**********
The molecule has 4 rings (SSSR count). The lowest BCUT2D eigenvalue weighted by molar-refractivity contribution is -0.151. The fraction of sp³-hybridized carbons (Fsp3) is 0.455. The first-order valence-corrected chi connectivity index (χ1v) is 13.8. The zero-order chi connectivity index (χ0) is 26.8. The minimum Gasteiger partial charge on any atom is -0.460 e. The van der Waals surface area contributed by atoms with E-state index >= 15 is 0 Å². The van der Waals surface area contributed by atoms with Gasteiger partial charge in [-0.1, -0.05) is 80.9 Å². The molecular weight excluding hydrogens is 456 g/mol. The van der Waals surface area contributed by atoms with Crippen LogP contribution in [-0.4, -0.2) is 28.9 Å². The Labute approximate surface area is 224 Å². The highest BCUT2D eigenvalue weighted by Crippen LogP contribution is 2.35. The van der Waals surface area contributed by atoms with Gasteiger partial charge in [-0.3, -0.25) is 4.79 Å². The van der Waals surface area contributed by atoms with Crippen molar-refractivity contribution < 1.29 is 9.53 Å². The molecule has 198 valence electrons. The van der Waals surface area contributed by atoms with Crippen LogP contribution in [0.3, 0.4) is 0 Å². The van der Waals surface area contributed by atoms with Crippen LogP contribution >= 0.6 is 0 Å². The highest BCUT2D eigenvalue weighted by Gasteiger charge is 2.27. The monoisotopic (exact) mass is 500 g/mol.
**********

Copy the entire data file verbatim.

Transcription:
The molecule has 4 rings (SSSR count). The lowest BCUT2D eigenvalue weighted by molar-refractivity contribution is -0.151. The fraction of sp³-hybridized carbons (Fsp3) is 0.455. The first-order valence-corrected chi connectivity index (χ1v) is 13.8. The zero-order chi connectivity index (χ0) is 26.8. The minimum Gasteiger partial charge on any atom is -0.460 e. The van der Waals surface area contributed by atoms with E-state index >= 15 is 0 Å². The van der Waals surface area contributed by atoms with Gasteiger partial charge in [-0.1, -0.05) is 80.9 Å². The molecular weight excluding hydrogens is 456 g/mol. The van der Waals surface area contributed by atoms with Crippen LogP contribution in [-0.4, -0.2) is 28.9 Å². The Labute approximate surface area is 224 Å². The highest BCUT2D eigenvalue weighted by Crippen LogP contribution is 2.35. The van der Waals surface area contributed by atoms with Gasteiger partial charge in [-0.3, -0.25) is 4.79 Å². The van der Waals surface area contributed by atoms with Crippen molar-refractivity contribution < 1.29 is 9.53 Å². The molecule has 198 valence electrons. The van der Waals surface area contributed by atoms with Crippen LogP contribution in [0.3, 0.4) is 0 Å². The van der Waals surface area contributed by atoms with Crippen LogP contribution >= 0.6 is 0 Å². The highest BCUT2D eigenvalue weighted by Gasteiger charge is 2.27. The monoisotopic (exact) mass is 500 g/mol.